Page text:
Saturday, February 25, 2012

"Separation of Church and State?" Or Elimination of the Church Altogether?

Nowhere in the Constitution does the phrase “the separation of church and state” exist. (Thomas Jefferson first coined the phrase in 1802 - more than a decade after the Constitution was ratified.) Yet many treat the term as though it is enshrined in the Constitution.
Those who bandy about the term “separation of church and state” argue that it means church and society remain completely separate from one another. Religion and government must not intersect, and society must not show a “preference” for one religion over another. Society must remain agnostic: ANY mention of any form of deity must be eliminated from the public eye altogether. (Never mind that by doing so, the government has already adopted a form of religion - irreligion.)
This is actually only the tip of the iceberg. In actuality, the loudest criers of the “separation of church and state” want more than the mere separation of the two powers. Those who argue for the “separation of church and state,” really want religion to be subordinate to the state – and eventually, replaced by the state altogether.
Not coincidentally, proponents of the “separation of church and state” support an ever-growing, metastasizing state. In a sense, a leviathan state becomes a new religion, touching on all aspects of life. The “public good” – as determined by government experts – develops a set of new rules that regulate human behavior just as strictly as religion's moral codes.
The recent decision by the Obama administration to force insurance companies to cover contraception for all employers – including religious employers who serve people of other faiths – is a perfect example of this trend. The defenders of this decision demand that even faiths that believe contraception is immoral be forced to violate their consciences and pay insurance companies for something they believe to be evil – for the sake of the “greater good” of society, as determined by medical "experts."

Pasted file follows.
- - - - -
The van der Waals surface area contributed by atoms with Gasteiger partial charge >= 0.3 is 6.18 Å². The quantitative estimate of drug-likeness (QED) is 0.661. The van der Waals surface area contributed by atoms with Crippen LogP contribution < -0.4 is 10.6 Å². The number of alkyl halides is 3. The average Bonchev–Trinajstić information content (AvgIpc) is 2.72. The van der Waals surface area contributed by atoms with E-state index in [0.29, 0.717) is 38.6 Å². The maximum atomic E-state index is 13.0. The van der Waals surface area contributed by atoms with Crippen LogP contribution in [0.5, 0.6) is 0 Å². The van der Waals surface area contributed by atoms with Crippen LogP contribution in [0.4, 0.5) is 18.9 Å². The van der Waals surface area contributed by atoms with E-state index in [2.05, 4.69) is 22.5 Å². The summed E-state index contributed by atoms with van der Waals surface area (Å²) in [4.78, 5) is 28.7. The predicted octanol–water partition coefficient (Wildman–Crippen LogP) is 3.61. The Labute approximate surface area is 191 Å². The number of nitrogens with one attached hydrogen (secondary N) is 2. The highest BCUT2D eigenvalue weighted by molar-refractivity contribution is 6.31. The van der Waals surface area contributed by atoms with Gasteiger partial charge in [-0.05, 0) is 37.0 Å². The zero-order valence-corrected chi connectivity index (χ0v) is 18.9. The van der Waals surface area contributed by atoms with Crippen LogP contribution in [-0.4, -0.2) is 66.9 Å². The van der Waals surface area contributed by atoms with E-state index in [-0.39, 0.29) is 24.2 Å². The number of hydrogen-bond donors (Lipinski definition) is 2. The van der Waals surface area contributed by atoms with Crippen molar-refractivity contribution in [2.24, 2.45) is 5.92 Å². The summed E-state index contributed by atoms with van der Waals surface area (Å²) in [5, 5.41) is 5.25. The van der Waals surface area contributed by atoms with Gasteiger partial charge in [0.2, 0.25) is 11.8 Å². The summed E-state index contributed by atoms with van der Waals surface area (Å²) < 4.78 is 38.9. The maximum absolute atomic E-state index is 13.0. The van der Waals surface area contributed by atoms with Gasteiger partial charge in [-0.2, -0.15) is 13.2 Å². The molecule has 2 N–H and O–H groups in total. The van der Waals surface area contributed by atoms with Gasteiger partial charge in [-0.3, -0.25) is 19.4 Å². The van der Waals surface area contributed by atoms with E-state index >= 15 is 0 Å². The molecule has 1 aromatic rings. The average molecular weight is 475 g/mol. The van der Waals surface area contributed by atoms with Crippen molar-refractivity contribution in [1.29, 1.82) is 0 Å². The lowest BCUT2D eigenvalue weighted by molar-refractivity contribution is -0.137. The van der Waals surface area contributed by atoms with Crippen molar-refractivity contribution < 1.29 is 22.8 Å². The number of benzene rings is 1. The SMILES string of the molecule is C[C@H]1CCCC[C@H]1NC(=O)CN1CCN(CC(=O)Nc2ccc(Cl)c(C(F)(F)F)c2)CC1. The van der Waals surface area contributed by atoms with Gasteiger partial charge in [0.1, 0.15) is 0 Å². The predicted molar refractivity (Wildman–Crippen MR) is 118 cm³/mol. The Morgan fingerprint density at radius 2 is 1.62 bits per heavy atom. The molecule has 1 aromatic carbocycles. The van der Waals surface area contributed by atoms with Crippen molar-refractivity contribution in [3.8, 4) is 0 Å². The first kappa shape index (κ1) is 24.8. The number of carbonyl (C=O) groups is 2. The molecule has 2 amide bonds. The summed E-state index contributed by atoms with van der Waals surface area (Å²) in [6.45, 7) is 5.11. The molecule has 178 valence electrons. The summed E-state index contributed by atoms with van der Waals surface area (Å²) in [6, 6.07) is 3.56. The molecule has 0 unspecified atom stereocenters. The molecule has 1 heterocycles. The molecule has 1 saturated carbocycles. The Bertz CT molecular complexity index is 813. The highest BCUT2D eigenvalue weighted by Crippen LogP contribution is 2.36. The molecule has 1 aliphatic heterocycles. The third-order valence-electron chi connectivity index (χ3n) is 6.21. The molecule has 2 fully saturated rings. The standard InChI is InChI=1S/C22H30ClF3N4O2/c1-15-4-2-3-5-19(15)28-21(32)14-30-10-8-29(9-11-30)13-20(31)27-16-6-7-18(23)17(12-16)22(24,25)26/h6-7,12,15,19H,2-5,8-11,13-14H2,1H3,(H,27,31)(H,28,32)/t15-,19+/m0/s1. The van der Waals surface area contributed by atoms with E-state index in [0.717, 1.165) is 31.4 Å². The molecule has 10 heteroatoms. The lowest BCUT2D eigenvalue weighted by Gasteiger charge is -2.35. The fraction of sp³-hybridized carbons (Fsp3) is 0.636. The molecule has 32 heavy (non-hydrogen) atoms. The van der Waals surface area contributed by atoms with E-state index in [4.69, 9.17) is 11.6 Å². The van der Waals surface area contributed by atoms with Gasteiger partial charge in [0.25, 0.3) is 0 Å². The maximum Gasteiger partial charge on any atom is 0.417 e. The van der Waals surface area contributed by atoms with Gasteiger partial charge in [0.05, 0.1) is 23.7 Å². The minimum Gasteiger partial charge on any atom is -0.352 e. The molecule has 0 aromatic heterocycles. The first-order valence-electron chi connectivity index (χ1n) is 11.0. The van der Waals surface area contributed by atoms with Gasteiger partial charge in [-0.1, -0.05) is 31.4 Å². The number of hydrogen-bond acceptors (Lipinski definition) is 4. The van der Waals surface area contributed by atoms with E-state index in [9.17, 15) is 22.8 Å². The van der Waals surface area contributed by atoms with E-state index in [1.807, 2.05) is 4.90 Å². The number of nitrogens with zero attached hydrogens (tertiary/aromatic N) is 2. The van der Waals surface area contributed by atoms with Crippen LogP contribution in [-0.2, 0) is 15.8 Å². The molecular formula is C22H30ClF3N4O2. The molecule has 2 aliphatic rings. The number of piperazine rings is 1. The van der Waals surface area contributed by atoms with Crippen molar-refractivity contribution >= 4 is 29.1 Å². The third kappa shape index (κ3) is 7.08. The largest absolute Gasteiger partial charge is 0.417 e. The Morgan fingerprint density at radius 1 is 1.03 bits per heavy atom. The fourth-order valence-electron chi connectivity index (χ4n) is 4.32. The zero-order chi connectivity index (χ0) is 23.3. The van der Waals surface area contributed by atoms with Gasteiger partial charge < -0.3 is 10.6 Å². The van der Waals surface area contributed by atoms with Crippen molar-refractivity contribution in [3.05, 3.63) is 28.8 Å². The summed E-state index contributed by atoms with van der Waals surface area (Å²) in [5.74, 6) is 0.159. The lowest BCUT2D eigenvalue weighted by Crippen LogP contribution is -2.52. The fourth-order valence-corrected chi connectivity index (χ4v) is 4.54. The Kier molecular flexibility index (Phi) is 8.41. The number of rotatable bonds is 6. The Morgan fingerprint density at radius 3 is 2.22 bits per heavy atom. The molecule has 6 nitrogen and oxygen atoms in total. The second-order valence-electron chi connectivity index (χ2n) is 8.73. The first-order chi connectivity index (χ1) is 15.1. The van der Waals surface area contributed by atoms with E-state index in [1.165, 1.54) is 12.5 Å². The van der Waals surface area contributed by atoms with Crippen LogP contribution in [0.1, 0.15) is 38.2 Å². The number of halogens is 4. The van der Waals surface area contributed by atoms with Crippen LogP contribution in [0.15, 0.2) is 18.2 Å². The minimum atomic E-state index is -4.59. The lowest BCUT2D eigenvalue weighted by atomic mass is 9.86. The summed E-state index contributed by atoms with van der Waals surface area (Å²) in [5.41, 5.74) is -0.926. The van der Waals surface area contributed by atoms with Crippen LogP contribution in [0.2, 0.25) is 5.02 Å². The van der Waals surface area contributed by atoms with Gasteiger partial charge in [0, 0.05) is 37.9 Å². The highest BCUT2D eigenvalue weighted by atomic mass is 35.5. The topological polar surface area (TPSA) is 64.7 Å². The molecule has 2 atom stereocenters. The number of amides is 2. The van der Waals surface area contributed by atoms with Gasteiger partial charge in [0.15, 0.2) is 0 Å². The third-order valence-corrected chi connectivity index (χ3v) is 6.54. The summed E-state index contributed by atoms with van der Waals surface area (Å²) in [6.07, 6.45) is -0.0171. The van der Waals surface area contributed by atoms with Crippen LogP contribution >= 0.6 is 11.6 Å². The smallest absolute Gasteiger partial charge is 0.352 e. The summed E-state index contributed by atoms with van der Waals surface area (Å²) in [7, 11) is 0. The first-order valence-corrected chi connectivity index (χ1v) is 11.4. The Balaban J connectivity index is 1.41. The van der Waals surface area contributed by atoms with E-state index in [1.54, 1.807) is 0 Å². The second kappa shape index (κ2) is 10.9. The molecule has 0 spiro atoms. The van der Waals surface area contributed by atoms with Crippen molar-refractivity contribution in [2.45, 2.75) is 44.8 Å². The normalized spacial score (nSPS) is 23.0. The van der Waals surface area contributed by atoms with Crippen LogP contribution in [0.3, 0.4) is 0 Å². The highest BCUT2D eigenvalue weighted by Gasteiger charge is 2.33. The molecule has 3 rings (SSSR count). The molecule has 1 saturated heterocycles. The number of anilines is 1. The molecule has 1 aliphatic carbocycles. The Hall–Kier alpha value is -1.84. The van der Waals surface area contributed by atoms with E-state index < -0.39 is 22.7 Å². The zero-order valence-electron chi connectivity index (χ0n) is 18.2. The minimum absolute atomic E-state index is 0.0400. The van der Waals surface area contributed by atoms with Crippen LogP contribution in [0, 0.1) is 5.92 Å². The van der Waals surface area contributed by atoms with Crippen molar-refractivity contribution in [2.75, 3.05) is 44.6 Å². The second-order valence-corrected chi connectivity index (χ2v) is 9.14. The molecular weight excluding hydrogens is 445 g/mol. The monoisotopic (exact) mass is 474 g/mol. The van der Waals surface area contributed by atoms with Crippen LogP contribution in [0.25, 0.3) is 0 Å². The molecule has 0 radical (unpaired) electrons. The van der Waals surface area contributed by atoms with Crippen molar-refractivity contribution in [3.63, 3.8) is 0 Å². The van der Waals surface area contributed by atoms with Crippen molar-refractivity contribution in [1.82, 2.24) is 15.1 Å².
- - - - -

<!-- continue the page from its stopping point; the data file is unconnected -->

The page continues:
As such, statists demand that the church to have absolutely no voice in the governance of a society. They desire that religion become irrelevant, so that the state can then supplant the church as the sole arbiter of authority.
But to fully replace religion, the state must supplant religion completely – by eliminating it. In effect, religion must be forgotten entirely for the state to take the place of religion. So every hint of religion must be expunged altogether from society.
Those who seek the “separation of church and state” are in reality seeking the isolation and elimination of the church.


  1. The phrase “separation of church and state” can be found in the U.S.S.R. constitution. A very godless society as they closed the church buildings to be used for other thing or they were destroyed.